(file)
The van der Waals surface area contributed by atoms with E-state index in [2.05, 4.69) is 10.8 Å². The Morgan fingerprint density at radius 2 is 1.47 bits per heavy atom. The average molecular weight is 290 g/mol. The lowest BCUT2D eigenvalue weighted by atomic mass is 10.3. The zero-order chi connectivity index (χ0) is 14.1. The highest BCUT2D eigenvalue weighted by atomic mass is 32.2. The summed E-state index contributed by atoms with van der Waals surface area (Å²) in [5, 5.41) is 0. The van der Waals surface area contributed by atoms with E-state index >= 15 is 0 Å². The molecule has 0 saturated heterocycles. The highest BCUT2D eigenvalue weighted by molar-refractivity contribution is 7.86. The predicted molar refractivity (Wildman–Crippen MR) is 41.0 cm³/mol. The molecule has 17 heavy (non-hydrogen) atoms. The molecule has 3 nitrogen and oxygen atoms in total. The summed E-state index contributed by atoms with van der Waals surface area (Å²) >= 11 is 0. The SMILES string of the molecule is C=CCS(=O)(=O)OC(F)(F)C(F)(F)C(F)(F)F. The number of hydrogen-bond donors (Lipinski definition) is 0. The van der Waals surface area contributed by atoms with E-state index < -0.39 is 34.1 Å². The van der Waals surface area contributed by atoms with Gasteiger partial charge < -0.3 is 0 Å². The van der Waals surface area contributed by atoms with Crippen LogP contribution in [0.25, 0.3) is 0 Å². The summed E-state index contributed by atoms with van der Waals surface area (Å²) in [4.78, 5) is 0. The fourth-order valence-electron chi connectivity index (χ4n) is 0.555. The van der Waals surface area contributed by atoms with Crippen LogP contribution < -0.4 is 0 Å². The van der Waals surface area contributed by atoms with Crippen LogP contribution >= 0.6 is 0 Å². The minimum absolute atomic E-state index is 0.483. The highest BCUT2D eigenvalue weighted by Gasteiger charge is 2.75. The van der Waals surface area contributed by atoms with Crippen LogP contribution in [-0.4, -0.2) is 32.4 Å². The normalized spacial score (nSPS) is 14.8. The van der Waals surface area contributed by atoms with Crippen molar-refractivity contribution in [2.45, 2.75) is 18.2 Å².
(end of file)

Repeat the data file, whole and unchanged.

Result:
The van der Waals surface area contributed by atoms with E-state index in [2.05, 4.69) is 10.8 Å². The Morgan fingerprint density at radius 2 is 1.47 bits per heavy atom. The average molecular weight is 290 g/mol. The lowest BCUT2D eigenvalue weighted by atomic mass is 10.3. The zero-order chi connectivity index (χ0) is 14.1. The highest BCUT2D eigenvalue weighted by atomic mass is 32.2. The summed E-state index contributed by atoms with van der Waals surface area (Å²) in [5, 5.41) is 0. The van der Waals surface area contributed by atoms with E-state index >= 15 is 0 Å². The molecule has 0 saturated heterocycles. The highest BCUT2D eigenvalue weighted by molar-refractivity contribution is 7.86. The predicted molar refractivity (Wildman–Crippen MR) is 41.0 cm³/mol. The molecule has 17 heavy (non-hydrogen) atoms. The molecule has 3 nitrogen and oxygen atoms in total. The summed E-state index contributed by atoms with van der Waals surface area (Å²) >= 11 is 0. The SMILES string of the molecule is C=CCS(=O)(=O)OC(F)(F)C(F)(F)C(F)(F)F. The number of hydrogen-bond donors (Lipinski definition) is 0. The van der Waals surface area contributed by atoms with E-state index < -0.39 is 34.1 Å². The van der Waals surface area contributed by atoms with Gasteiger partial charge < -0.3 is 0 Å². The van der Waals surface area contributed by atoms with Crippen LogP contribution in [0.25, 0.3) is 0 Å². The summed E-state index contributed by atoms with van der Waals surface area (Å²) in [4.78, 5) is 0. The fourth-order valence-electron chi connectivity index (χ4n) is 0.555. The van der Waals surface area contributed by atoms with Crippen LogP contribution < -0.4 is 0 Å². The van der Waals surface area contributed by atoms with Crippen LogP contribution >= 0.6 is 0 Å². The minimum absolute atomic E-state index is 0.483. The highest BCUT2D eigenvalue weighted by Gasteiger charge is 2.75. The van der Waals surface area contributed by atoms with Crippen LogP contribution in [-0.4, -0.2) is 32.4 Å². The normalized spacial score (nSPS) is 14.8. The van der Waals surface area contributed by atoms with Crippen molar-refractivity contribution in [2.45, 2.75) is 18.2 Å².